Scarlat Callimachi

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Scarlat Callimachi or Calimachi (Romanian pronunciation: [skarˈlat kaliˈmaci]; nicknamed Prinţul Roşu,[1] "the Red Prince"; September 20, 1896–June 2, 1975) was a Romanian journalist, essayist, futurist poet, trade unionist, and communist activist, a member of the Callimachi family of boyar and Phanariote lineage. He is not to be confused with his ancestor, hospodar Scarlat Callimachi.


Born in Bucharest, he lived for part of his childhood at the family manor in Botoşani, where, at age 11, he witnessed first-hand the 1907 peasants' uprisings (which, as he later admitted, contributed to his left-wing sympathies).[2] As a youth, he read Russian anarchist books, while studying in Paris during World War I, joined anarchist circles.[3] While travelling through Finland in 1917, Callimachi attended a public meeting at which Vladimir Lenin gave a speech, and consequently adopted Bolshevism.[3]

After his return to Romania, Callimachi edited a short-lived magazine in Botoşani (1924–1925),[4] and published Avant-garde poems in free verse — inspired by the work of Russian Futurists.[5] With fellow modernists Ion Vinea and Stephan Roll, he later issued the literary magazine Punct.[3] Callimachi was also the editor-in-chief of the magazine.[6] He began working on communist and other leftist newspapers (including Clopotul, which he himself edited in his native town) while keeping a front as an employee of his relatives.[2]

According to his own testimony, he joined the outlawed Communist Party of Romania (PCdR, later PCR) in 1932,[7] an allegiance which brought Callimachi into a relatively small, but dedicated, category of communist sympathisers of upper class upbringing — it also included N. D. Cocea (to whom Callimachi was a close collaborator) and Lucrețiu Pătrășcanu.[8] Nevertheless, at the same time, he was a nominal member of the National Peasants' Party (PNŢ).[3] He continued to criticize the PNŢ: the most virulent of his attacks on the cabinet of Alexandru Vaida-Voevod — voiced soon after the authorities had repressed the Griviţa Strike of 1933 — led to his arrest and sentencing.[2]

Among PCR activists charged with establishing links with other groups (in accordance with the Popular Front Stalinist doctrine), Callimachi, who had been a member of Amicii URSS in 1934,[9] was one of the leaders of the Democratic Bloc (Blocul Democratic), a PCR-created legal organization which in 1935 succeeded in forming a tight alliance with Petru Groza's Ploughmen's Front (the agreement was signed in Ţebea).[10]

In 1937, as the fascist Iron Guard was gaining unprecedented momentum and the secondary fascist movement around the National Christian Party was ascending to power, Callimachi decided to leave Romania and settled in France, but returned a year later, after King Carol II acted against the Iron Guard and established a dictatorship around the National Renaissance Front.[3] In August 1940, as Carol engineered a crackdown on the left-wing opposition, he was interned in Miercurea-Ciuc.[3]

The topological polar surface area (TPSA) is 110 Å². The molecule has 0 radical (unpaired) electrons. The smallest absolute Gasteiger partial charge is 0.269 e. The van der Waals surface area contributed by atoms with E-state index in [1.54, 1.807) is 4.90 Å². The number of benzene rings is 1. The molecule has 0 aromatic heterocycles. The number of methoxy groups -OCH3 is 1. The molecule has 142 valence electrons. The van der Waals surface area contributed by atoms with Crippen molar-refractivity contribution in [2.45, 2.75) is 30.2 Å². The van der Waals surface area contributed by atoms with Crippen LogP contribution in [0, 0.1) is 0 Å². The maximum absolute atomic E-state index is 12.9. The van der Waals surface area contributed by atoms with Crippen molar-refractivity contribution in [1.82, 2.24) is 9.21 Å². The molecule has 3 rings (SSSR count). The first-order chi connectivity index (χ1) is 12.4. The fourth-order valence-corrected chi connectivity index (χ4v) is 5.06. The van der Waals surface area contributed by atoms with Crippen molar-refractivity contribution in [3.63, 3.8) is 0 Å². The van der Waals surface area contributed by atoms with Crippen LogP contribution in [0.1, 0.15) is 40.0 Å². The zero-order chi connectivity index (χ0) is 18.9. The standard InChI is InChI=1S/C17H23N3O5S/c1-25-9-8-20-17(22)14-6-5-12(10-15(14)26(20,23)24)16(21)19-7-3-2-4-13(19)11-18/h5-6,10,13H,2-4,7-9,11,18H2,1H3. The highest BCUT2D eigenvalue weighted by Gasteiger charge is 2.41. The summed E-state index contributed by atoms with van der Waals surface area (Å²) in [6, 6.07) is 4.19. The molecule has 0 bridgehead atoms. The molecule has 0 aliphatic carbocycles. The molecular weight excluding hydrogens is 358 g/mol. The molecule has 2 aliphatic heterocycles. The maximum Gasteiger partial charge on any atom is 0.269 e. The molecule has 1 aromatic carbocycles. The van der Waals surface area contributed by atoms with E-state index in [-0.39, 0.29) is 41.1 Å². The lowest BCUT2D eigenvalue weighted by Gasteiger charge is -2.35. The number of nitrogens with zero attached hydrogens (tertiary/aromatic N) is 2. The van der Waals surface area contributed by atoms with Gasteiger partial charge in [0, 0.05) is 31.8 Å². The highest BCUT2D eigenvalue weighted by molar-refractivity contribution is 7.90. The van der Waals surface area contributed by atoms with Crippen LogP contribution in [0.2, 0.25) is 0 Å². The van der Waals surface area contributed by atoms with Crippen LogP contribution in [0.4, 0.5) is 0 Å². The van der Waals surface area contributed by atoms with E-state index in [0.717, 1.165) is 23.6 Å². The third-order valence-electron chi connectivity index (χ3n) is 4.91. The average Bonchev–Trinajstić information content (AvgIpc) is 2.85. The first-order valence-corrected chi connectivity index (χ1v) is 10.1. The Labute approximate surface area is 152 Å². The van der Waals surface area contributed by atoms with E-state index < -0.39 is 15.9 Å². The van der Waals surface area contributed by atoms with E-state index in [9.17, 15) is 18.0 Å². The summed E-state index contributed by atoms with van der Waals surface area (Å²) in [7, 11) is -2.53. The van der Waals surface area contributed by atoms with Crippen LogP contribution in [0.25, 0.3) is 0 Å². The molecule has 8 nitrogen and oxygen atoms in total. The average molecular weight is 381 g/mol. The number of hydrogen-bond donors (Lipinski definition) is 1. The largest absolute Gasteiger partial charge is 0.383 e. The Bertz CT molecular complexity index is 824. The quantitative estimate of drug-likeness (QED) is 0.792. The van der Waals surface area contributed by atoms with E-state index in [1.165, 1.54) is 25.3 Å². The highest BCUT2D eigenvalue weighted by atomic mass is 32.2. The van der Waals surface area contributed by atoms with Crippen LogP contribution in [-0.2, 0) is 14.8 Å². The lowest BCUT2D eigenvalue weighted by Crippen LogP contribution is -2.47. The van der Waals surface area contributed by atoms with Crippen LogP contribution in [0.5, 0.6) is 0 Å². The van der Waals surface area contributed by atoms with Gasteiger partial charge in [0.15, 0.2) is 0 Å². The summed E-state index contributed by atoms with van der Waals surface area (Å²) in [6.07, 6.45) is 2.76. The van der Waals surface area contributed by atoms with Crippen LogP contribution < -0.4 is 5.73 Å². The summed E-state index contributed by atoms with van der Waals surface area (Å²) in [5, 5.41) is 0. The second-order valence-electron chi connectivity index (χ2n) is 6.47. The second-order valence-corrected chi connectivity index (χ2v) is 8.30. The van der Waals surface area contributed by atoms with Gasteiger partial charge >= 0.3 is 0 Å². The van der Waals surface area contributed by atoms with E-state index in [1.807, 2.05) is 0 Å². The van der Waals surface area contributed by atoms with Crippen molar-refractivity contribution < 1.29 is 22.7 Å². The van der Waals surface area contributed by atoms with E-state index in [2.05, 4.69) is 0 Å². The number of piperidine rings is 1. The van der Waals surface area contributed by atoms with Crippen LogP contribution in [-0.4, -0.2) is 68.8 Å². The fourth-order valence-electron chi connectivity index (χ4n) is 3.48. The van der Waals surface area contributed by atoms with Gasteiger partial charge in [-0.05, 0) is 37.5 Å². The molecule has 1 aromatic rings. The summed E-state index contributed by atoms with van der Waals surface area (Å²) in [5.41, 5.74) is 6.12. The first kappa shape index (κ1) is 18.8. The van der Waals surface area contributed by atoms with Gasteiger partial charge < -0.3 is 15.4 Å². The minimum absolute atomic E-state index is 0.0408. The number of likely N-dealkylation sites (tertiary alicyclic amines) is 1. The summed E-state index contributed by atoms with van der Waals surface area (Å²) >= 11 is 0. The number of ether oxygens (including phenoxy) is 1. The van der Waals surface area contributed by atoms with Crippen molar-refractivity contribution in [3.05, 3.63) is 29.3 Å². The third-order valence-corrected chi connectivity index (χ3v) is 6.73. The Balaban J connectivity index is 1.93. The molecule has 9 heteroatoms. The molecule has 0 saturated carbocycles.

Like Pătrăşcanu, Callimachi was set free by Siguranţa Statului under the National Legionary State, established by the Iron Guard later in the year (the regime, which had aligned itself with Nazi Germany, was attempting to preserve a good relationship with the Soviet Union).[3] He was again imprisoned by Ion Antonescu's military dictatorship in Romania, and again interned, as many other PCR members, in Caracal, and later Târgu Jiu.[11]

After World War II, he became a leader of the Singular Journalists' Trade Union, which had replaced the Union of Professional Journalists in October 1944 and had since become an instrument of the PCR-controlled government in controlling the press. He, with N. D. Cocea, Miron Constantinescu, and Ion Pas, organized the expulsion and denouncement of journalists who professed anti-communism, and maintained this position after the proclamation of the People's Republic of Romania in 1948,[12] before moving on to become head of the Romanian-Russian Museum (Muzeul Româno-Rus), an institution created to highlight cultural and social links between Romania and the Soviet Union in accordance with the Zhdanov Doctrine. The Museum was closed down in 1956, after the Gheorghe Gheorghiu-Dej regime began rejecting Soviet influence.[13]

He died in 1975, and was buried in the Bucharest Bellu cemetery; he had refused the ostentatious funeral reserved for senior PCR members.[3]


  1. ^ Chiva & Şchiop; Mihailov
  2. ^ a b c Chiva & Şchiop; Lăcustă, p.25
  3. ^ a b c d e f g h Chiva & Şchiop
  4. ^ Grigorescu, p.420, 431
  5. ^ Grigorescu, p.420
  6. ^ Peter Brooker; Sascha Bru; Andrew Thacker; Christian Weikop, eds. (19 May 2013). The Oxford Critical and Cultural History of Modernist Magazines: Europe 1880 - 1940. Oxford University Press. p. 1173. ISBN 978-0-19-965958-6. Retrieved 3 August 2015.
  7. ^ Lăcustă, p.25; according to his son, Scarlat Callimachi was officially affiliated with the party only after 1944 (Chiva & Şchiop)
  8. ^ Chiva & Şchiop; Tănase, "Belu Zilber. Strategia Moscovei: lideri PCR din zone periferice"
  9. ^ Mihailov
  10. ^ Frunză, p. 115
  11. ^ Lăcustă, p. 25
  12. ^ Diac, "Comunism - Artişti şi ziarişti în febra epurărilor. Ziariştii"; Frunză, pp. 254-255
  13. ^ Frunză, p. 457